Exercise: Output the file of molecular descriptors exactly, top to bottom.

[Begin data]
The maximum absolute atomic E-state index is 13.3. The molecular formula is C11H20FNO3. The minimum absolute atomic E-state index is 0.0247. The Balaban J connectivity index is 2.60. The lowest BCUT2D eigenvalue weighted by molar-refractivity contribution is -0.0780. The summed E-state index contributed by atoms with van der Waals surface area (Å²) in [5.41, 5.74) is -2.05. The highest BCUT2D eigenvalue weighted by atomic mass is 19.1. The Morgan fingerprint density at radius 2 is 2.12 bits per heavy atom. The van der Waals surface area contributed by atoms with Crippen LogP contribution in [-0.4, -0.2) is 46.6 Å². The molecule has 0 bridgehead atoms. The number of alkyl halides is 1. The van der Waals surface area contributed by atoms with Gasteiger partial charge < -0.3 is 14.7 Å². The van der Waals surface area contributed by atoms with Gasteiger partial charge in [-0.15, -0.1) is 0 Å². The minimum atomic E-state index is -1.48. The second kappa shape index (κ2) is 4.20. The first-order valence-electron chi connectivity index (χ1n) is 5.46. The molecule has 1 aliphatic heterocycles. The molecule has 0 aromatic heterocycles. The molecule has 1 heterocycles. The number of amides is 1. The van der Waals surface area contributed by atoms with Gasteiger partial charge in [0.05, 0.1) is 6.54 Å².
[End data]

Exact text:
The maximum absolute atomic E-state index is 13.3. The molecular formula is C11H20FNO3. The minimum absolute atomic E-state index is 0.0247. The Balaban J connectivity index is 2.60. The lowest BCUT2D eigenvalue weighted by molar-refractivity contribution is -0.0780. The summed E-state index contributed by atoms with van der Waals surface area (Å²) in [5.41, 5.74) is -2.05. The highest BCUT2D eigenvalue weighted by atomic mass is 19.1. The Morgan fingerprint density at radius 2 is 2.12 bits per heavy atom. The van der Waals surface area contributed by atoms with Crippen LogP contribution in [-0.4, -0.2) is 46.6 Å². The molecule has 0 bridgehead atoms. The number of alkyl halides is 1. The van der Waals surface area contributed by atoms with Gasteiger partial charge < -0.3 is 14.7 Å². The van der Waals surface area contributed by atoms with Gasteiger partial charge in [-0.15, -0.1) is 0 Å². The minimum atomic E-state index is -1.48. The second kappa shape index (κ2) is 4.20. The first-order valence-electron chi connectivity index (χ1n) is 5.46. The molecule has 1 aliphatic heterocycles. The molecule has 0 aromatic heterocycles. The molecule has 1 heterocycles. The number of amides is 1. The van der Waals surface area contributed by atoms with Gasteiger partial charge in [0.05, 0.1) is 6.54 Å².